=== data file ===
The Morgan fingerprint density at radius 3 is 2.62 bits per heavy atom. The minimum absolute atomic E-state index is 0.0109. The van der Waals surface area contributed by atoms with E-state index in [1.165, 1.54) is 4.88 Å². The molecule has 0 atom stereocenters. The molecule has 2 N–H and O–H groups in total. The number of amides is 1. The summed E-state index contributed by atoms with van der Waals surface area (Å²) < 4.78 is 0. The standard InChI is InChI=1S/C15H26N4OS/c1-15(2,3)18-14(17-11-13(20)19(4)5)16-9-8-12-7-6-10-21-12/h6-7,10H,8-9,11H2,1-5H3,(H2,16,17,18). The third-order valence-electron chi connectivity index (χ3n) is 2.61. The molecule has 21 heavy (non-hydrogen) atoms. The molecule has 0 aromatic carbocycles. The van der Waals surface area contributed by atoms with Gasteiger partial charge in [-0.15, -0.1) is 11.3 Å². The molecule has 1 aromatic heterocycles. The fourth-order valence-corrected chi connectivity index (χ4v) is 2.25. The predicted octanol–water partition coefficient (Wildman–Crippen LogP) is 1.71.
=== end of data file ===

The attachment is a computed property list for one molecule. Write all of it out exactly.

The Morgan fingerprint density at radius 3 is 2.62 bits per heavy atom. The minimum absolute atomic E-state index is 0.0109. The van der Waals surface area contributed by atoms with E-state index in [1.165, 1.54) is 4.88 Å². The molecule has 0 atom stereocenters. The molecule has 2 N–H and O–H groups in total. The number of amides is 1. The summed E-state index contributed by atoms with van der Waals surface area (Å²) < 4.78 is 0. The standard InChI is InChI=1S/C15H26N4OS/c1-15(2,3)18-14(17-11-13(20)19(4)5)16-9-8-12-7-6-10-21-12/h6-7,10H,8-9,11H2,1-5H3,(H2,16,17,18). The third-order valence-electron chi connectivity index (χ3n) is 2.61. The molecule has 21 heavy (non-hydrogen) atoms. The molecule has 0 aromatic carbocycles. The van der Waals surface area contributed by atoms with Gasteiger partial charge in [-0.15, -0.1) is 11.3 Å². The molecule has 1 aromatic heterocycles. The fourth-order valence-corrected chi connectivity index (χ4v) is 2.25. The predicted octanol–water partition coefficient (Wildman–Crippen LogP) is 1.71.